Helotropha reniformis (Grote, 1874)


Reniform Celaena Moth



Helotropha reniformis is a dimorphic, medium-sized moth (FW length 15–19 mm) that flies in wetlands throughout the Northwest during the summer and early fall. The forewings of one form are uniformly dark reddish-brown with a white or ochre reniform spot, and the other common form is mottled, with a tan subterminal area, and has lace-like white reniform spots and adjacent veins. The forewing margin is weakly scalloped. The darker form is dark purplish brown or red-brown with darker purplish gray terminal area and white or ochre-filled reniform spot. The dark lines and other spots are relatively obscure. The lighter form has similarly colored but more mottled color from the base to the postmedial line, and similar gray terminal area, but a pale tan band extends from the apex and all but the most anterior subterminal area to the posterior margin. A black median dash often connects the antemedial and postmedial lines in the fold, and a similar dark line is present near the posterior margin at the base. Some specimens have a weak black basal dash. The basal, antemedial, and postmedial lines are dark brown filled with brown; the posterior segment of the postmedial line is black and white. The basal and antemedial lines are usually indistinct, wavy. The basal line is excurved and the antemedial line is oblique, angled toward the outer margin. The postmedial line is weakly scalloped, sometimes with thin black and pale spots on the adjacent veins, drawn toward the base at the costa and on the radial vein, excurved around the lower reniform spot, then smoothly curved toward the base across the posterior wing. The subterminal line is light tan, sinuous with an offset below the apex and a weak W-mark on M3 and CuA1. It is preceded by a brown shade at the costa and below the cell and powdery black spots on the segments adjacent to the W-mark. The terminal line is a series of black spots between veins. The fringe is checkered black and dark brown. The orbicular spot is ovoid or irregularly angular, outlined in thin black and light brown with dark brown central filling. The reniform spot is kidney-shaped with the lower end elongated toward the outer margin, outlined in thin black, and filled with lace-like white lines that often extend a short distance medially on the cubital vein and laterally across the postmedial line on M3 and CuA1. The claviform spot is brown to black, variable in prominence. The hindwing is pale brown-gray, darker gray toward the margin, with slightly darker gray discal spot and veins, and a dark thin terminal line. The fringe is pale gray-tan with a striped gray and gray-tan base. The head and thorax match the forewing color, with a black transverse line across the distal collar. Weak tufts are present on the anterior and posterior thorax and on the dorsal abdominal segments. The male antenna is bead-like, relatively thick.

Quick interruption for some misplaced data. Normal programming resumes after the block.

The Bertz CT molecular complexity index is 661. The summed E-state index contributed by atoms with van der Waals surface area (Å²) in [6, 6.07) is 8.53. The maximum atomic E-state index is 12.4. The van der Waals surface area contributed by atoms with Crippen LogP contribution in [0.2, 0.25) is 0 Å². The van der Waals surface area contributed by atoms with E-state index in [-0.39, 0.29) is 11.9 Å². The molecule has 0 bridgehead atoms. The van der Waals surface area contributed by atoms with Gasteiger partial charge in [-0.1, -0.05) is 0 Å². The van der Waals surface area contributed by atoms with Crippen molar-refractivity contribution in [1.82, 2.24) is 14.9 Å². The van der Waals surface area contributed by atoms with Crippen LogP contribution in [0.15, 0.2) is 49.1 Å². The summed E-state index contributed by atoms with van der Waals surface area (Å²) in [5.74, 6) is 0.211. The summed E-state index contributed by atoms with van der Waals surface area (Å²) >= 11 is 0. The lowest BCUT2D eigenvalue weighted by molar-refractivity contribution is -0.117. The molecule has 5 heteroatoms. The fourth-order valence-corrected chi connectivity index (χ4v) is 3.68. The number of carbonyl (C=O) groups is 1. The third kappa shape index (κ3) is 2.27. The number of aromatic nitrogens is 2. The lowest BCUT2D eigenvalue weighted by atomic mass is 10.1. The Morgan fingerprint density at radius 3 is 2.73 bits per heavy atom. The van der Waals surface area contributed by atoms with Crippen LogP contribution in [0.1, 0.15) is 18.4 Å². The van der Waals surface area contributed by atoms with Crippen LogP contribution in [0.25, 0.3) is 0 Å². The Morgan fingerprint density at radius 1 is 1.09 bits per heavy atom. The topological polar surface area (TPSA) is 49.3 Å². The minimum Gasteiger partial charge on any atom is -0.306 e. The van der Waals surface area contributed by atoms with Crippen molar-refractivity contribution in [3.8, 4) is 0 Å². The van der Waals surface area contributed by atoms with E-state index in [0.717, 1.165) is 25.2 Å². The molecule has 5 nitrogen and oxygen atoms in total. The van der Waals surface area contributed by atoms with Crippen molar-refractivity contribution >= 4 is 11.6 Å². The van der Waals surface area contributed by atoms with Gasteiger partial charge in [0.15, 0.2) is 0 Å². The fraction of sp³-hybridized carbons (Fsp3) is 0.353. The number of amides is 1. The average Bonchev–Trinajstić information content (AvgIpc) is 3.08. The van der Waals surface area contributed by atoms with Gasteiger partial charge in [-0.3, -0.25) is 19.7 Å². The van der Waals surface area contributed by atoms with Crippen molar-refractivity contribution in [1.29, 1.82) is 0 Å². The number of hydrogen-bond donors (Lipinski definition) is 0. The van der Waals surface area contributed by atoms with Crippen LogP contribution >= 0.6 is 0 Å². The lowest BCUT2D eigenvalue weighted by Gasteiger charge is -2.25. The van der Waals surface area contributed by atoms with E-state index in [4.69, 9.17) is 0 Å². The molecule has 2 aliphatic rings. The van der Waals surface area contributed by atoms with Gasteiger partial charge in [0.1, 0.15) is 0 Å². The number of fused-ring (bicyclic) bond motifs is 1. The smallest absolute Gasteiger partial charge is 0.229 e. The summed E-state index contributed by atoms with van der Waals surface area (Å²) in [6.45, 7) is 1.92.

Both forms of species can usually be recognized by the dark purplish or reddish brown color and light reniform spot. Specimens with the lace-like or solid white reniform spot are unmistakable. Those with ochre filling of the spot could possibly be mistaken for Aseptis binotata or Apamea cogitata. In the former species the ochre spot is lateral to the reniform spot, not inside it as in H. reniformis. Apamea cogitata is uniform red-brown, much redder than H. reniformis, and lacks a dark gray terminal area.


This species is common and widely distributed throughout much of North America in wetland habitats.  In the Pacific Northwest, such habitats include marshes, the edges of lakes, and the riparian zones along creeks and rivers at low elevations both west and east of the Cascades.  However, it has also been found in bogs at high elevations in the Cascades and Rocky Mountain regions.


Pacific Northwest

Helotropha reniformis is widespread in the Northwest, occurring on both sides of the Cascade Mountains. The range extends as to the Alaska Panhandle near the coast and central interior further inland. It is mostly absent from the dry interior, but has been found in wetlands in parts of the Columbia Basin in Washington and along the Snake River in southern Idaho.


This is a widespread species in North America and is found from the Pacific to the Atlantic. In the West it occurs throughout most of California and has also been recorded from Colorado. It occurs across the Canadian Prairie Provinces and upper Midwest to New Brunswick, ranging south to near the Ohio River and Virginia.

Life History


This species is a foodplant specialist that bores into monocots, particularly sedges of the genus Carex (Cyperaceae). Close relatives in Eurasia favor the rootstocks of Irises (Iris spp., Iridaceae).


The flight period of H. reniformis is summer and early fall. Northwest specimens have been collected as early as late June, but the peak flight is in August and early September. It is nocturnal and comes to lights.

Economic Importance

This species has been reported as a pest of young corn plants in eastern North America.


Crumb (1956)

Moth Photographers Group

University of Alberta Strickland Museum